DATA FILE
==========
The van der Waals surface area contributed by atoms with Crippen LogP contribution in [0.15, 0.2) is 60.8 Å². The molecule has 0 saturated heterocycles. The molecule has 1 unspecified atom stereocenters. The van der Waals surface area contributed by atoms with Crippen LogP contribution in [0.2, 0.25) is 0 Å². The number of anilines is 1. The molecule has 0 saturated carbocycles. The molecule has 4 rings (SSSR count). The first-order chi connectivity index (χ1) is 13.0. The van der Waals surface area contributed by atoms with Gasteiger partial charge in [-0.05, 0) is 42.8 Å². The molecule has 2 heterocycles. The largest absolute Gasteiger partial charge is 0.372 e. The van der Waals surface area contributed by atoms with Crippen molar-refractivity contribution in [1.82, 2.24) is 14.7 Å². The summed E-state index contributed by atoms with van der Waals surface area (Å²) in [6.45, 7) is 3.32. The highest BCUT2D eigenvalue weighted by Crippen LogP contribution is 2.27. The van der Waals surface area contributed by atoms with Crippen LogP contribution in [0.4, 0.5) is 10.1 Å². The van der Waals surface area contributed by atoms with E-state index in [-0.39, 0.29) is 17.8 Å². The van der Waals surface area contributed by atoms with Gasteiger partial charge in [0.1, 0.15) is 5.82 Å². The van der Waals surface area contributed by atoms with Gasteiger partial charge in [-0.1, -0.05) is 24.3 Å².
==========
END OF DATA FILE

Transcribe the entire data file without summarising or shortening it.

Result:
The van der Waals surface area contributed by atoms with Crippen LogP contribution in [0.15, 0.2) is 60.8 Å². The molecule has 0 saturated heterocycles. The molecule has 1 unspecified atom stereocenters. The van der Waals surface area contributed by atoms with Crippen LogP contribution in [0.2, 0.25) is 0 Å². The number of anilines is 1. The molecule has 0 saturated carbocycles. The molecule has 4 rings (SSSR count). The first-order chi connectivity index (χ1) is 13.0. The van der Waals surface area contributed by atoms with Gasteiger partial charge in [-0.05, 0) is 42.8 Å². The molecule has 2 heterocycles. The largest absolute Gasteiger partial charge is 0.372 e. The van der Waals surface area contributed by atoms with Crippen molar-refractivity contribution in [1.82, 2.24) is 14.7 Å². The summed E-state index contributed by atoms with van der Waals surface area (Å²) in [6.45, 7) is 3.32. The highest BCUT2D eigenvalue weighted by Crippen LogP contribution is 2.27. The van der Waals surface area contributed by atoms with Crippen LogP contribution in [0.4, 0.5) is 10.1 Å². The van der Waals surface area contributed by atoms with E-state index in [-0.39, 0.29) is 17.8 Å². The van der Waals surface area contributed by atoms with Gasteiger partial charge in [0.1, 0.15) is 5.82 Å². The van der Waals surface area contributed by atoms with Gasteiger partial charge in [-0.1, -0.05) is 24.3 Å².